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Lessons Learned at the Wayang Museum in Kota Tua, Jakarta, Indonesia
By Andrew, YES Abroad 2011-2012, Indonesia
In the first two weeks of February I have devoured home-made tacos with friends and made my first trek into Central Java. But pounding out tortillas and tearing through markets for that perfect Batik wasn't even as interesting as my first trip to Kota Tua in Jakarta -The 'Old Town' Dutch Colonial District.
After walking an old cobblestone road, I arrived at the old square lined with whitewashed edifices. Not so long ago, this little square was the administrative heart of a colonial empire. Such a strange thing to see just as it must have looked a hundred years ago or so, despite the mix of people in the square being decidedly different.
The highlight of my trip to Old Town was my trip to the Wayang Museum right on the main square. Wayang is a museum for beautiful and original art for from Indonesia. It ranges from punched leather shadow puppets gilded in gold to three-dimensional wooden puppets. Because we got to the museum right before it closed, we got a tour from a 7th generation Wayang puppeteer - the curator. The museum exhibited puppets from few hundred years ago up until the work of the curator's father – many exhibited in show cases that were gifts from the US Embassy in Jakarta. He even said that someone from the Embassy was trying to schedule him for a Wayang show in the US next Fall!
One particular story captured often by Wayang was the story of Samar and his three sons. Each puppet was squat, fat, and fairly ugly looking. To correct the visual statement, the curator insisted, "Samar and his sons are the most handsome men in the world. They just choose to look like this to test people. To see how they judge a man."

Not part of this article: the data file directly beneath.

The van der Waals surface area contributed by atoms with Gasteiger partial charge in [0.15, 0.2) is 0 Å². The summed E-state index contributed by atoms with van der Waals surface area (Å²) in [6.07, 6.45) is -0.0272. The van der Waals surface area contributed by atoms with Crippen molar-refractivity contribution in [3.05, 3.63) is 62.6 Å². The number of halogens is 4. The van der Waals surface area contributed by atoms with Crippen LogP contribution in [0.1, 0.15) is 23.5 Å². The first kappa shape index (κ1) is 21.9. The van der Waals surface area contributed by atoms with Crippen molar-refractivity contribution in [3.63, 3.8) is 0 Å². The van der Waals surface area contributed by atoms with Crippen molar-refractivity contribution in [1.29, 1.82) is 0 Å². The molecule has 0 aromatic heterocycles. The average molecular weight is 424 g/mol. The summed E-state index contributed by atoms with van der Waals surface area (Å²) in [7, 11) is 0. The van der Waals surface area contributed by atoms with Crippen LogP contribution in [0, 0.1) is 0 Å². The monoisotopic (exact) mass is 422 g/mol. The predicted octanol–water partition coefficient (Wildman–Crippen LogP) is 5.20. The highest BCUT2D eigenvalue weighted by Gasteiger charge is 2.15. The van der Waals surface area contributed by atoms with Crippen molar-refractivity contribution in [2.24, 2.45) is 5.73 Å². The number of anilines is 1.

This short experience taught me many things. It showed me the good friends my own government is making abroad, and this beautiful cultural heritage that is so very supported by the American Embassy. I loved seeing this purely Indonesian style of art that carried age old Hindu epics into a shadowy life. Through echoes of Indonesia's intercultural past, I spotted a tiny piece of Indonesian culture: not being as quick to judge on appearances as perhaps we are in American culture. It is an idea that is a virtue anywhere. Even in America we have the saying, "Don't judge a book by its cover." I suppose in Indonesia you could say 'Don't judge the ugly puppet by his face." What you're seeing after all is just a shadow of the delicately crafted, hand-made, golden-edged artwork embodying perfection.